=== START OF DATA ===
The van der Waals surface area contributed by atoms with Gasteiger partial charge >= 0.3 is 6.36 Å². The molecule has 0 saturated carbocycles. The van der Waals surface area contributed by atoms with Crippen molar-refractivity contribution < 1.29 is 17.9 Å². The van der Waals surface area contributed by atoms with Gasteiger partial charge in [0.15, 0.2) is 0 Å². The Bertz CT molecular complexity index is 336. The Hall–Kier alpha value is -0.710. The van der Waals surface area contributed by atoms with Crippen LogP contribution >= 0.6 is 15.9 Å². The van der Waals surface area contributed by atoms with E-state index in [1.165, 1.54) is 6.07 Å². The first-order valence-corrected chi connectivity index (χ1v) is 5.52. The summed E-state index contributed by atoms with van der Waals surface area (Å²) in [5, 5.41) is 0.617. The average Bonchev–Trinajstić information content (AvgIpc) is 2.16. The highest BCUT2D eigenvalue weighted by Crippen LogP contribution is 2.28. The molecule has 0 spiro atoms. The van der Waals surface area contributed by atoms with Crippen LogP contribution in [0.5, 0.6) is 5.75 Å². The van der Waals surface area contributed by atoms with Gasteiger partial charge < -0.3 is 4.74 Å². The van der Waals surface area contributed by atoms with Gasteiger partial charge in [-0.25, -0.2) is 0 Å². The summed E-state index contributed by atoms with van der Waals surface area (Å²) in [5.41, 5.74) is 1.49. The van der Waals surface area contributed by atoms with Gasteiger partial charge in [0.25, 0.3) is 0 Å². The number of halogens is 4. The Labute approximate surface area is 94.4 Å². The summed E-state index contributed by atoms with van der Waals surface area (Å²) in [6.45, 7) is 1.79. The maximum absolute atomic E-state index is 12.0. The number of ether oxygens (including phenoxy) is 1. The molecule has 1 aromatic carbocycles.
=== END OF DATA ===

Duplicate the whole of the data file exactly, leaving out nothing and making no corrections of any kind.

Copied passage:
The van der Waals surface area contributed by atoms with Gasteiger partial charge >= 0.3 is 6.36 Å². The molecule has 0 saturated carbocycles. The van der Waals surface area contributed by atoms with Crippen molar-refractivity contribution < 1.29 is 17.9 Å². The van der Waals surface area contributed by atoms with Gasteiger partial charge in [0.15, 0.2) is 0 Å². The Bertz CT molecular complexity index is 336. The Hall–Kier alpha value is -0.710. The van der Waals surface area contributed by atoms with Crippen LogP contribution >= 0.6 is 15.9 Å². The van der Waals surface area contributed by atoms with E-state index in [1.165, 1.54) is 6.07 Å². The first-order valence-corrected chi connectivity index (χ1v) is 5.52. The summed E-state index contributed by atoms with van der Waals surface area (Å²) in [5, 5.41) is 0.617. The average Bonchev–Trinajstić information content (AvgIpc) is 2.16. The highest BCUT2D eigenvalue weighted by Crippen LogP contribution is 2.28. The molecule has 0 spiro atoms. The van der Waals surface area contributed by atoms with Crippen LogP contribution in [0.5, 0.6) is 5.75 Å². The van der Waals surface area contributed by atoms with Gasteiger partial charge < -0.3 is 4.74 Å². The van der Waals surface area contributed by atoms with Gasteiger partial charge in [-0.25, -0.2) is 0 Å². The summed E-state index contributed by atoms with van der Waals surface area (Å²) in [5.41, 5.74) is 1.49. The van der Waals surface area contributed by atoms with Gasteiger partial charge in [0.25, 0.3) is 0 Å². The number of halogens is 4. The Labute approximate surface area is 94.4 Å². The summed E-state index contributed by atoms with van der Waals surface area (Å²) in [6.45, 7) is 1.79. The maximum absolute atomic E-state index is 12.0. The number of ether oxygens (including phenoxy) is 1. The molecule has 1 aromatic carbocycles.